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When I tell people I cook, most folks tell me they don’t have the time or that it’s less expensive to eat out for one person. Quality ingredients aren’t cheap and time is precious, but cooking can be a rewarding and precious entity for the aching soul. After you acquire the essential basics, cooking is cheap. A few goes at the stove, cooking is easy and the results are fantastic, especially when the greatest seasoning is hunger.

This easy dish reveals the simplicity of combining ingredients to accomplish a flavorful conundrum of culinary delight. Anybody can cook. Heat food. Creating a meal is more of a task that requires time. Multitasking seemingly complex procedures can feel intimidating to the novice chef. The terms, sauté, deglaze, simmer, reduce… these can be confusing and tiresome terms. The elements I want to express are the easy sort. Prepare, then eat. Preparation is the cornerstone. One step leads to another.

Start out with fresh ingredients.

  • One large eggplant or two small or three to four Asian eggplant. The skin of the eggplant should be tight, purple and free of brown bruised spots or wrinkled skin. The top should be green and firmly attached.
  • Ten cloves of garlic. I prefer large cloves, but any will do. Just make sure they haven’t sprouted or are rubbery feeling, these can get fishy tasting or bitter. Remove the skin, cut away the stem end and blemishes.
  • One small yellow squash or green zucchini or one of each.
  • Two small yellow onions or a large red. Or any onion. Peeled.
  • One large tomato or a few Roma tomatoes. Skin on.
  • Large red bell pepper. Green,yellow or orange do good too, per taste.
  • Any other veggies like carrot, asparagus, canned quartered and drained artichokes, potatoes or even some legumes.
The important thing is that it is fresh. Farmer’s Markets and specialty food stores often have the best stuff at the cheapest prices. Use your favorites and omit anything you don’t like. Remember to keep it easy.

Dry ingredients and fresh herbs can be a little more intimidating. Most folks don’t like the fresh because they are expensive and perishable. Fresh herbs like cilantro, basil and parsley can be kept fresh in a few different ways. The best way is to wash the herbs and pat dry. Remove any sulking or discolored parts and put in a Ziploc bag with a dry paper towel. They should keep in the fridge for a week. Or, cut the bottoms of the stems and put them in a glass of water as you would flowers, cover with a clear plastic bag. This way is handy, but won’t last more than five days unless they are fresh to begin with. Wilted herbs can still be used, but their flavor might diminish. Dry ingredients are more reliable, but less flavorful and may be stale remnants from years past. You need to use more dry ingredients for flavor, but if old, omit.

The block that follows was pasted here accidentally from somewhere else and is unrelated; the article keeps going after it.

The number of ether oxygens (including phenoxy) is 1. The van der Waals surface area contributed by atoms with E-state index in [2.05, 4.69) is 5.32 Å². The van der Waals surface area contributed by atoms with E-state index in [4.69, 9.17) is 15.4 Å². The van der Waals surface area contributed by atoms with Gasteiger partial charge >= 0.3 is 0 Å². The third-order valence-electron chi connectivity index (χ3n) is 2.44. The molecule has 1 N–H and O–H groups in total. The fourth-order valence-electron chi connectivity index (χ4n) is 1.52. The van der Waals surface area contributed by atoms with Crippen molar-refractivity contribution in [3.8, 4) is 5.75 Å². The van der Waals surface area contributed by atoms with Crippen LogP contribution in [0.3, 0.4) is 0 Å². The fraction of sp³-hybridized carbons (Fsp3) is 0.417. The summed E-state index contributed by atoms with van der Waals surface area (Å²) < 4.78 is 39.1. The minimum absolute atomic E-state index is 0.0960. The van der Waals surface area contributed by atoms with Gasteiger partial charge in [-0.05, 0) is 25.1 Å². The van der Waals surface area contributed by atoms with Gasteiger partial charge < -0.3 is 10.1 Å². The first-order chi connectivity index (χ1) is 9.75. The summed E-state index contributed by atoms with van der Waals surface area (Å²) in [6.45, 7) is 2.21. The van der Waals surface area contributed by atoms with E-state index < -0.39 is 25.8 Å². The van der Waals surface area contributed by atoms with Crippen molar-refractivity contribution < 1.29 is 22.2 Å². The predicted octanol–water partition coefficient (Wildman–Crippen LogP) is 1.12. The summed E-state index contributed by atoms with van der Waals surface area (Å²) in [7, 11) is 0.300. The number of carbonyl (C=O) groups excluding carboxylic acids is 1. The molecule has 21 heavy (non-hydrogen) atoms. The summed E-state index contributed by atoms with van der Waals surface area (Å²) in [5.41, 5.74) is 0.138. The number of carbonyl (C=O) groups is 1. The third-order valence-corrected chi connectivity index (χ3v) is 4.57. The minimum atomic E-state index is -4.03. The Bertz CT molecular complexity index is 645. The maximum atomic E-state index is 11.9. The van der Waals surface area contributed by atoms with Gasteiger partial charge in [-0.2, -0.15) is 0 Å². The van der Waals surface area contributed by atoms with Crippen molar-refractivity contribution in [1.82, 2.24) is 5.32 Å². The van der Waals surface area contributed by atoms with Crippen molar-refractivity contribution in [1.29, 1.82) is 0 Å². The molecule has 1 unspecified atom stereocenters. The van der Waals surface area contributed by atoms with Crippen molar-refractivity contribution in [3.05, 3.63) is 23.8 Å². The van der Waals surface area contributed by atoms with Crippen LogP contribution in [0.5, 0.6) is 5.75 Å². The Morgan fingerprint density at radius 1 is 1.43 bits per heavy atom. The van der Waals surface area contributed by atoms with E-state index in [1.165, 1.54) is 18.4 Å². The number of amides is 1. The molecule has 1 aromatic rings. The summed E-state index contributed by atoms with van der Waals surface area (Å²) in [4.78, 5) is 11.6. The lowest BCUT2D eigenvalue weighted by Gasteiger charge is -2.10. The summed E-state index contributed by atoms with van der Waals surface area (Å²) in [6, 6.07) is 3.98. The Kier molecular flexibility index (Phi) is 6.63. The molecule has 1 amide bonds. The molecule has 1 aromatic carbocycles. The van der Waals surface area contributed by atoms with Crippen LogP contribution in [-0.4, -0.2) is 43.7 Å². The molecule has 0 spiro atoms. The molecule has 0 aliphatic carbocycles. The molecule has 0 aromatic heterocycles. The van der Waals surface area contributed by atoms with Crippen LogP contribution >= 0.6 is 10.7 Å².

For the dish:

  • Half tsp of fennel seeds.
  • small pinch of dried Thai chili. Fresh chilies like Serrano, jalapeño, Anaheim or dried chili flakes are good too. Remember to taste before adding, chilies vary in hot factor, two of the same kind can be vastly different.
  • Salt and pepper to taste.
  • Extra virgin olive oil. Folks always wonder about the wonders of olive oil. Don’t skimp or keep it in the fridge. You should use it at every meal. It tastes good and stuff cooks good in it.

To finish the dish off, you need brown rice, fresh feta, a splash of beer and some water. You can often get feta cheese at your local grocery prepackaged but check out the deli of your specialty stores, they often have a few varieties of fresh feta often at a significant discount and you don’t have to worry about waste.

Preheat oven to 400 degrees F.

Take a 9X13 inch casserole dish and drizzle a bit of olive oil in it. Chop veggies in roughly one inch pieces, smaller will cook faster. I quarter the vegetable, and dice it. Leave the garlic cloves whole. Mix in dish. Drizzle with more olive oil and toss with your hands. Make sure all pieces are coated. Sprinkle salt, pepper, fennel and hot pepper over the top. Put in hot oven for fifty minutes.

Heat a one quart pot over medium heat for thirty seconds, add a tablespoon of olive oil. As oil begins to heat and becomes lucid (about fifteen seconds, don’t let the oil start to smoke), add one cup of brown rice. Stir the rice with a spoon or shake the pan. Wait three to four minutes or so, shaking or stirring frequently. You may start to hear the rice “Pop”. Add some black pepper and then deglaze with a quarter cup of beer any light colored lager or pilsner will do. It should sizzle and steam. Reduce heat and stir the rice and beer mixturefrequently and gradually add a cup and a half of water. Bring to a boil, reduce heat to low and cover with a tight fitting lid. Let simmer for twenty five to thirty minutes. Let stand for an additional ten minutes covered. Do not take the cover off. Ever.

Mix rice and veggies well and top with some crumbled feta. Serve with some seared or broiled or grilled trout or crappie or any old white fish. Use any cheese you want too. The important thing is giving it a go and balance. Use what you have or fresh. Mostly fresh.

Roasting vegetables takes time and patience. The preparation of coating the veggies with olive oil is a tiresome chore, but the oil prevents it from getting burnt and the time makes all the flavors come out with a smoky taste. The rice adds balance with a spicy sweet twinge of beer and peppers. The feta gives you salt and a flat base to quench the spice. Experience and thought give anything you cook or write worthwhile.

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